My initial emotion was… happiness. I was glad that I didn’t have a more serious condition. I was glad to know what I had and how to treat it. That emotion faded and in short order was replaced with depression. In a certain sense, I felt like a stranger to myself. After all, I had been able to do A, B and C why could I no longer do those things? It’s odd to say, but I felt like I didn’t know me. I also felt like I was a foreigner in my own home town. I’ve done some traveling to third world countries and as I drove around I felt like I was driving around in a foreign country. After all many of the places I looked at were just as unsafe for me as a restaurant in the hill country of Guatemala. These people that were doing the things they had always done were now different from me. That didn’t last all to long, but it wasn’t a fun period.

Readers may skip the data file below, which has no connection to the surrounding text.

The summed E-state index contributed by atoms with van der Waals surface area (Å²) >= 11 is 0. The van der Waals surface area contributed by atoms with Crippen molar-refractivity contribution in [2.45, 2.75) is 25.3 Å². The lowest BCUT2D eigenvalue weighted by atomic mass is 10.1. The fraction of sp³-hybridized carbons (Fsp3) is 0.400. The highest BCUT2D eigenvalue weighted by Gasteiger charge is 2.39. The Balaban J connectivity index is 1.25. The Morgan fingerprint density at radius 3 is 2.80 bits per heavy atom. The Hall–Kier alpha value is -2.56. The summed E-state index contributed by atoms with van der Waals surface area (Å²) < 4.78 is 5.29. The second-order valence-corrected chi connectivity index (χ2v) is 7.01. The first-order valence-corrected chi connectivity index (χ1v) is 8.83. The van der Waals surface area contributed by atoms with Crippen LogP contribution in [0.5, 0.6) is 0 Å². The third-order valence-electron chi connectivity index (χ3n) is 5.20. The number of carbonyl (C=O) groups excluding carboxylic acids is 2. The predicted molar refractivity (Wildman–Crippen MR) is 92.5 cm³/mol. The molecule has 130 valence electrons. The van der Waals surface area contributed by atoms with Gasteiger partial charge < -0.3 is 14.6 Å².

I’m happy to say that I’m feeling healthier. I also have endoscopy results that show my small intestine as healthy. Although I wouldn’t choose this disease, I do accept that I have it and am committed to living a healthy gluten free lifestyle.
I don’t have what I would term classic symptoms.
Here are my basic symptoms…
- “Brain Fog” – forgetfulness, problems concentrating, my brain feels like it is switched off. Dizziness.
- Tingling sensations, numbness (peripheral neuropathy) – at times feels like adrenaline and then numbness like Novocain wearing off – warm face
- Fatigue – sometimes extreme
- Joint pain
- Muscle twitches
- dark circles and bags under my eyes
- Sinus pressure
- Post nasal drip
- Heart palpitations
- Ear sensitivity and ear infections